I tried to boot into rescue mode to see if I could still access all my files.  No.  After supplying my password for decryption, I would see this error message "device-mapper: table: 253:3: crypt: unknown target type
Failed to activate: Invalid argument".

That sounds bad.  I entered the emergency mode shell, and checked the journal.  This is something I only do occasionally using journalctl, as I used to directly check logs or dmesg.  Uh oh.  Here it was failing to mount /home, and it was failing at the step of "/usr/lib/systemd/systemd-cryptsetup attach luks-1496...e527 none" [LUKS name contracted].  Uh oh.

At this point I started to suspect that my encrypted partition was corrupted from my hard shut-down.  There's not much else I can do with my computer when it freezes up, but I haven't suffered from it being left in a volatile, at least until now.

I tried to manually mount it, but then realised I have almost never manually mounted a file system encrypted using LUKS.  I've used encfs, but - uh, now what?  Also, lvm2 and systemd I'm only passingly familiar with.  How am I supposed to be confident in my computer's reliability if I don't even understand the fundamental tools that house my data any more?

I double-checked that my back-up was still working (I've had back-up hard drives die on me before!) using another old computer and thankfully it was OK.  However, I didn't want to have to back-up from it if I didn't have to, as I had done work in the past 24 hours that I didn't want to lose, damn it.  (I'm so glad that I've gotten the knack of backing up every 24 hours at least!).  I also wasn't completely convinced that my data was inaccessible.  On plain text file systems, it's easy to grep or scan to reclaim many/most files, even if the file system itself is corrupted or the partition boundaries have been lost.  You can't readily do that when the file system is encrypted, but perhaps there was a way to repair it?

Also, this made me wonder, why was the default multi-user graphical mode stalling out?  If it couldn't mount /home, it should still be able to display the login screen.  I don't need a /home for that.  I tried to launch gdm from emergency mode and couldn't because of failed dependencies, one of which was for binary formats.  That seemed weird.  I didn't remember so many things failing to start back when I was booting in the normal way.  So I tried the normal way again and ... it claimed that /home mounted cleanly and even gave a plausible count of files.  (!)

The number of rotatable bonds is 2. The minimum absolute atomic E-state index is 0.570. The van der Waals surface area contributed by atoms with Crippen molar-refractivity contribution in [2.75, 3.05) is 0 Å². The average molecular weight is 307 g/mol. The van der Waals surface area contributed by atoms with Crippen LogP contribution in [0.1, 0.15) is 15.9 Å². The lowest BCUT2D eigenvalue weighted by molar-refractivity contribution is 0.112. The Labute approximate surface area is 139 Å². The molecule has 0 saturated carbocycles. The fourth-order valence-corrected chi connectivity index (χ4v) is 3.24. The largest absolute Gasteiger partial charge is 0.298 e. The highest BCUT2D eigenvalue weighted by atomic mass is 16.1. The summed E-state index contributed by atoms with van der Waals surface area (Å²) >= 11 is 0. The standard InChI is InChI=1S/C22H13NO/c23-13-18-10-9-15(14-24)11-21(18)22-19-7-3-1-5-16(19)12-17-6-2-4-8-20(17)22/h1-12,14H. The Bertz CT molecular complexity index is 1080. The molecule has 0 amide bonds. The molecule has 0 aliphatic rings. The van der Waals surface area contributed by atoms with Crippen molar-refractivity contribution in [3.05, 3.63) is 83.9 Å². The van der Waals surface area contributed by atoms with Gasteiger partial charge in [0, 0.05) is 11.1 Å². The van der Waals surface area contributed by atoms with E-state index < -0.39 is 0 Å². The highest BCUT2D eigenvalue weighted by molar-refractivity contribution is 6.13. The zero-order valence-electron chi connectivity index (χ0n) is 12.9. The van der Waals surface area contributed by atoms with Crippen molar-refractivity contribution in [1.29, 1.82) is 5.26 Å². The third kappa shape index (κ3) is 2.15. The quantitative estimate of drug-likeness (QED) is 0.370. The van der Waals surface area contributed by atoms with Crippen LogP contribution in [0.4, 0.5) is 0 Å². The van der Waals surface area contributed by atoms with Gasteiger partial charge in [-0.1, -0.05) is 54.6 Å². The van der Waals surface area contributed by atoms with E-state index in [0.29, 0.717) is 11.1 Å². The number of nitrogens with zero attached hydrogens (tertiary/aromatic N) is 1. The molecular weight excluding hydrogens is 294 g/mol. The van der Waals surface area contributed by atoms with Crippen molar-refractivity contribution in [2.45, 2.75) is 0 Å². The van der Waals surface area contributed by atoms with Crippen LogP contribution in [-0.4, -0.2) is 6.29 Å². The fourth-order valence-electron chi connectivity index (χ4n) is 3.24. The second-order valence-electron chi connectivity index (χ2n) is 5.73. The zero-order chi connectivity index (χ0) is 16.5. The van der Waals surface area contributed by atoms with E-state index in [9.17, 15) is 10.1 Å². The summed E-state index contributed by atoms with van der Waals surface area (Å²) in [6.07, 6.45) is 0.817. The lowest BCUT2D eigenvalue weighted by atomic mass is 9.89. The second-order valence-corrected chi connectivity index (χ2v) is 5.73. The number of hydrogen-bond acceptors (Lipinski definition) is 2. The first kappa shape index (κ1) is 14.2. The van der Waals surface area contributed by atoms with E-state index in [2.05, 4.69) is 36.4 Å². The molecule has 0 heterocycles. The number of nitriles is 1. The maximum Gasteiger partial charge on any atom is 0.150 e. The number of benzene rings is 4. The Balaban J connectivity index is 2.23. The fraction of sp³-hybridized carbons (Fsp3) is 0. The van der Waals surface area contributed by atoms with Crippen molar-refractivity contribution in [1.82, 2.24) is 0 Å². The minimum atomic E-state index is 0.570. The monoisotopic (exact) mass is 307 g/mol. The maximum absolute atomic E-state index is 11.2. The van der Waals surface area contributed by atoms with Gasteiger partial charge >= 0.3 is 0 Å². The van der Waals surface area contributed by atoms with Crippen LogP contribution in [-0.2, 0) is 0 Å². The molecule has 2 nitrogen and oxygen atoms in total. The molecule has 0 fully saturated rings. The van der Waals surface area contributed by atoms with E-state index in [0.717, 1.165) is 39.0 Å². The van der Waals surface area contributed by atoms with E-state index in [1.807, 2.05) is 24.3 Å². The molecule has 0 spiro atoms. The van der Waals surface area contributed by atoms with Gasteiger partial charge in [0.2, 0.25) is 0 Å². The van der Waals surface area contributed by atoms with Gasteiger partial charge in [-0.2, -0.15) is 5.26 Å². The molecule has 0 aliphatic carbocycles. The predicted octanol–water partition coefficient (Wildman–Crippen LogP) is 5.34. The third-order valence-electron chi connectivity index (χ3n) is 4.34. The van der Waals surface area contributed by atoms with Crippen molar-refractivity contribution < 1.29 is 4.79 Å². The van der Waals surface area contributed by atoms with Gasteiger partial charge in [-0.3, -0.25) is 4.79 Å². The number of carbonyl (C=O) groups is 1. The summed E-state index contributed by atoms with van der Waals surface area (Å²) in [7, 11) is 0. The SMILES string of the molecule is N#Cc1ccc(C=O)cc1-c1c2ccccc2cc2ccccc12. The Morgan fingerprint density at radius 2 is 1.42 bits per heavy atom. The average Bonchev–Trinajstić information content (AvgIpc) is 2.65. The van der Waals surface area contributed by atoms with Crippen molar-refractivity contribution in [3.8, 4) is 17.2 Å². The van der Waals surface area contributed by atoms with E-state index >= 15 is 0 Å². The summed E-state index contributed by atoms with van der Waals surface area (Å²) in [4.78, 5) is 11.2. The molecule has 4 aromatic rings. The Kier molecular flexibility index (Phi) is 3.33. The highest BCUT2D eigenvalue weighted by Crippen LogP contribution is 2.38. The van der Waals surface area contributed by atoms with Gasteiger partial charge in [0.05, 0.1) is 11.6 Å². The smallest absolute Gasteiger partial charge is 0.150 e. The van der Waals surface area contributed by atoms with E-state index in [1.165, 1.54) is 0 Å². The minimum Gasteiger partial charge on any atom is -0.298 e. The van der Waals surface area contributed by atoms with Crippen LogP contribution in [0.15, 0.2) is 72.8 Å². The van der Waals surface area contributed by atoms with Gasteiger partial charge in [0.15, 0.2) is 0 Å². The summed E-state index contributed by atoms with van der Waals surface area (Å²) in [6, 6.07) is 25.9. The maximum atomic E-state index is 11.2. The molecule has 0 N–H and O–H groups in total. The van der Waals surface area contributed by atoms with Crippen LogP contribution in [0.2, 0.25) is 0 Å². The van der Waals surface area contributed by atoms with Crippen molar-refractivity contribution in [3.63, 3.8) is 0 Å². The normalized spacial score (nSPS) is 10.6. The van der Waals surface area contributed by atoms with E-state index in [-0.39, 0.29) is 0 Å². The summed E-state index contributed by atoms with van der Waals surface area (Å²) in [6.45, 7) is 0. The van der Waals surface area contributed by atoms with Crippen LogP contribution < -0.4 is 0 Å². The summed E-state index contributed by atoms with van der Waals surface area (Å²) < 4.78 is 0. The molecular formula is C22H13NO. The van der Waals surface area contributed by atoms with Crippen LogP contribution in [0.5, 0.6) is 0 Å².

I then decided to boot in single-user mode (edit the grub command for the kernel I'm booting into and add 'single' on the kernel line).  This took me through the same process as usual, which seemed to mount /home correctly, but instead of going all the way to the point where it was stalling, it stops successfully before at a command-line for root.  Hooray!

Once there, I poked around.  I couldn't immediately tell why from emergency mode I couldn't successfully mount my file systems, but there's an egregious lack of familiarity in me regarding how systemd, lvm2, and luks interact, so that's no big surprise.  I did a passive run of fsck.ext4 on my / directory (remember how dm-0 had errors reported earlier?) and yes, there seemed to be quite a lot.  I grabbed my Fedora live USB key from my drawer, re-booted into it, ran fsck on my computer's root partition, and let it fix all the errors.  This always alarms me, as I never know what data has been lost on my file system to lead to the errors in question.  There's never a guarantee that cleaning up after the errors will resolve the problem in question.

Anyway, I rebooted, I went through a normal boot and - tada, the login screen.


So why did I write all that?  In part to motivate me to learn more about the current state of my system to regain the glory of self-sufficiency.  And in part so the few error messages I encountered that another in my case might encounter will be documented, and searchable. :D


[Microblog] Tradition

I've lived 9 years in this town and I've barely walked its streets at all.


[General] Writing

I thought of something beautiful to write today.

And now I've forgotten it.